How to Treat Death

How to Treat Death

It’s been said you shouldn’t discuss religion, sex, or politics in social settings, death is another neglected topic. At least this is how it is where I live in the Western world. It’s seen as a morbid topic that we prefer to avoid despite the fact that it is inevitable.

Death is in fact the most natural process akin to life, you can’t have life without it. Hypothetically even if we could choose to live forever many of us wouldn’t want to, the boredom and need to keep working would become a kind of hell.

One of the major reasons death is seen as a problem is because we see it as potentially final and it follows decay. We know that decay feeds and rejuvenates but it’s still seen as a withering away for some, our language defines it as a loss, a tragedy. This has to do a lot with conditioning because the reality is that death is necessary. It creates space for new life, innovation, a carrying of the torch.

The problem with seeing it as final is that we don’t know for certain what, if anything follows death. It could be that it leads to:

  1. No sensation for eternity which is only disturbing to those that are alive and choose to see it as wrong. At the very least in this you have no pain. There wouldn’t be anyone to sense anything to call it either good or bad because it would be nothing.
  2. Some sort of reconnection to a divine energy. It’s up to you to take your pick to define what “it” is. Perhaps it’s even beyond explanation, without category. If it is divine it may not need any sort of identification, why would it care what you define it by?
  3. Something absurdly in between, an unidentified sort of experience which is transcendence and unintelligible to our basic human understanding.

In either scenario there is a good argument for any case, which means there is yet to be any certifiable proof, as our direct experience has not shown anything beyond the unknown.

It is not death that a man should fear, but he should fear never beginning to live.
-Marcus Aurelius

The Present Moment is All We Have

Dwelling on anything beyond the present moment will always lead to burdens. The jewel of existence is being able to be with the present moment, because that’s all that we know for certain. We have nothing to fear in death because we don’t know what it will bring. It may be far better than life, we just don’t know. But since we have yet to find a good direct experience to what death will bring, all we can rely on is the ability to be fully in the present.

Death is not a worry to people who are fully with life, they’ll get to it when it comes.

When you are fully in the moment, without judgement, without striving, you find you’re able to put forth more energy into life. Being in the present fully aware comes from not trying to control and cling. By worrying so much about death you end up being trapped and the trap maker. Instead of intellectualizing what may or may not happen, living will grant you so much more energy and spirit.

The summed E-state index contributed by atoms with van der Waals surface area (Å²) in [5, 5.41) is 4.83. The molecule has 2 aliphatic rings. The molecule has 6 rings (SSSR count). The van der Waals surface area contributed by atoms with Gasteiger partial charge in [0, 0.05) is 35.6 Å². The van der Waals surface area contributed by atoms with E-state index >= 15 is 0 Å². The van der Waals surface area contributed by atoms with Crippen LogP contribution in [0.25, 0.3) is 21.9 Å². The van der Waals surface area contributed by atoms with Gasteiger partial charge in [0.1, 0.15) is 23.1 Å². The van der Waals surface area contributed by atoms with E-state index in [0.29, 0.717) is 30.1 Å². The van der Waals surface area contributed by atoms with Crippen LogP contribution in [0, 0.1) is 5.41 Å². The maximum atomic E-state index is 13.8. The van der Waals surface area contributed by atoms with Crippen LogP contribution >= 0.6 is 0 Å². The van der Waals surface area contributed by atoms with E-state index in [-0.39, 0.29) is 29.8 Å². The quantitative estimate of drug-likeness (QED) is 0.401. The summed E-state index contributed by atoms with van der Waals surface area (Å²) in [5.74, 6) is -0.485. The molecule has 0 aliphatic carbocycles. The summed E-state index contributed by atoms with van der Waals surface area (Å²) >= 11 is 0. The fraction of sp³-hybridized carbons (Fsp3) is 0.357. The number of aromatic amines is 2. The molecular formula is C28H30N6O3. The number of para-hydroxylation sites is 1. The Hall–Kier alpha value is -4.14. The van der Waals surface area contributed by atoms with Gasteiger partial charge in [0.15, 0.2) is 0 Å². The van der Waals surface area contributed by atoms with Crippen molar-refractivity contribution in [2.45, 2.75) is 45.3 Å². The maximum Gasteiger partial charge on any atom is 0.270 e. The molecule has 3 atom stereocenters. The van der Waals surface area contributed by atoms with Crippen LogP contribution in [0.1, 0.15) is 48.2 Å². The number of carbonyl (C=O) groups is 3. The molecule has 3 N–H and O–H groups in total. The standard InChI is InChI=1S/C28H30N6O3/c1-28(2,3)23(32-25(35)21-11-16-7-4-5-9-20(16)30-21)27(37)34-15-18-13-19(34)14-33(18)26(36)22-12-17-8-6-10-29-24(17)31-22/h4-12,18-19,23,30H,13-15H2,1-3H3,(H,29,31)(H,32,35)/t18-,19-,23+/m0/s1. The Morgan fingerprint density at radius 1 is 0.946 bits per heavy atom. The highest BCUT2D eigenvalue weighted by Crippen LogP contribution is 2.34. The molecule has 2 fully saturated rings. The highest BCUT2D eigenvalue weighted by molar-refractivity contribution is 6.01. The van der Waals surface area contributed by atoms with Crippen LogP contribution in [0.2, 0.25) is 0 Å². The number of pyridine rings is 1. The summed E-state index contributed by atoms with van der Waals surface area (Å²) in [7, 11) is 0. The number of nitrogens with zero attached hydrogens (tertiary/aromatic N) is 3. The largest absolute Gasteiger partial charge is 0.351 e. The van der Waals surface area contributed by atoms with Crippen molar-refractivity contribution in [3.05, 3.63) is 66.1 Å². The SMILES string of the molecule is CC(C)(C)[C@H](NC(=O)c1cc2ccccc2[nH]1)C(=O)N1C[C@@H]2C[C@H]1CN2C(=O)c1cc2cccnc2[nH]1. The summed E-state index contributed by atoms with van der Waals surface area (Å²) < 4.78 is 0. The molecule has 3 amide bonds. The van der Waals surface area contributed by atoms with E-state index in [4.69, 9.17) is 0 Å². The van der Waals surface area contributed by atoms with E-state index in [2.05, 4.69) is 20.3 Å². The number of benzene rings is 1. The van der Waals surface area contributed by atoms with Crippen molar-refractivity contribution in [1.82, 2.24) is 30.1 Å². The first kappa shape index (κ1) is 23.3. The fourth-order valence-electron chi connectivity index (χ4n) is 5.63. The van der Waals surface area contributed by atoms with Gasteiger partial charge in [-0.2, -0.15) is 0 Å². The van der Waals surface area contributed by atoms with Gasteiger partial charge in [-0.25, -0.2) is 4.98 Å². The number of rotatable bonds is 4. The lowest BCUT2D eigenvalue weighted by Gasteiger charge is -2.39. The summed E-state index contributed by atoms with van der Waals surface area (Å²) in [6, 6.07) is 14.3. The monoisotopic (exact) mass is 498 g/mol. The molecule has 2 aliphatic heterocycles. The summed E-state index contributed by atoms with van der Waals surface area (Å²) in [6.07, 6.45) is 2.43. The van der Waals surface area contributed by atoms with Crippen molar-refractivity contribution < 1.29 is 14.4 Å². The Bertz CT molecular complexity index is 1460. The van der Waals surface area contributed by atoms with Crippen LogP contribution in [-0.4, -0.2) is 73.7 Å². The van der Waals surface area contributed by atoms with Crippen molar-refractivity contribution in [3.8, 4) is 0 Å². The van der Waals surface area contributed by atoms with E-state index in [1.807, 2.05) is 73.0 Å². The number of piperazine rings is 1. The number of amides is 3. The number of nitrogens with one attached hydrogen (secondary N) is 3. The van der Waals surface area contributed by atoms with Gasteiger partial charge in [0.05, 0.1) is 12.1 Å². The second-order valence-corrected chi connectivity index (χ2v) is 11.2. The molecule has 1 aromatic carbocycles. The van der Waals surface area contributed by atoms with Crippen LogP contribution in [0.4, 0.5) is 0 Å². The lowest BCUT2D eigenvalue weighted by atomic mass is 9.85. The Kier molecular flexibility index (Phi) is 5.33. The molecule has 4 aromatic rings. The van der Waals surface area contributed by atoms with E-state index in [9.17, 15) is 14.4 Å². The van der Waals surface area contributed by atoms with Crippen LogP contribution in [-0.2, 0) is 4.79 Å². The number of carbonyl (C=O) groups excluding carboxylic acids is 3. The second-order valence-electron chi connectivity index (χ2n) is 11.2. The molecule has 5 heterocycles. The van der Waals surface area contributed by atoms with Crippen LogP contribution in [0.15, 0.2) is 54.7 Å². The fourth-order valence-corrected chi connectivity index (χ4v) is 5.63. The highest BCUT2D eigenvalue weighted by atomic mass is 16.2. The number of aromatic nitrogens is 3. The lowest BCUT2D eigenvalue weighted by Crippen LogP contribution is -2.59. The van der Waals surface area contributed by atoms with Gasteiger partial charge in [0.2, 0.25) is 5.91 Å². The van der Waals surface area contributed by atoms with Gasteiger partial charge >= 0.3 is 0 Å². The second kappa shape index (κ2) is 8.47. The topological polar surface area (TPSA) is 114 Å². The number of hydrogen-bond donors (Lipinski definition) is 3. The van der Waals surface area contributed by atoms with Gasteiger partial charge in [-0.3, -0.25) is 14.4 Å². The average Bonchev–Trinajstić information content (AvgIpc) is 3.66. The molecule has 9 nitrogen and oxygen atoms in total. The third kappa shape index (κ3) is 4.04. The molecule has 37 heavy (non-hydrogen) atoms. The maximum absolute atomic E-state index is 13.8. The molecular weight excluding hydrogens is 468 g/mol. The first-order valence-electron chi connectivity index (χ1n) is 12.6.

The only way you can escape this circular roller coaster is by not trying to escape it. In other words simply be with the eternal now. Unless you’re being chased by wild tigers (which if you are bravo on being able to multi-task) the present moment is often calm. Any issues can be intellectualized as being pending or a inevitable tragedy if you want it to, but it can also be a release, a part of nature. It is completely natural to die, it is what gives us light. Without it life would be dull, there would be no reason to get in shape or to find a new trade, you could always put it off for the later future. By having ups and downs you get to appreciate life more. If it was a fixed line it would be lifeless and not worth it.

Take gambling for example, playing cards without risk would be dull. If you’ve ever played a game when there was a mismatch, it quickly became dull because winning or losing was too easy. Novelty is what gives this life excitement. Uncertainty is the ground for a thrilling life. If you were fully aware of all of it, what would be the point. This is one of the ideas behind God that Hindus have. Showcasing Shiva in dance, not to get anywhere or for exercise, but for the simple joy of it.

When we are most expressive and free is where we feel fully immersed in life. Not when we cling, but when we fully express ourselves through non-striving. Life than wasn’t created to correct any issues or to praise, but simply to experience life for the sake of it.

You can make this world hell for yourself or you can see it as it really is, a constant flux, ebb and flow, growth and decay. Neither always good nor always bad.

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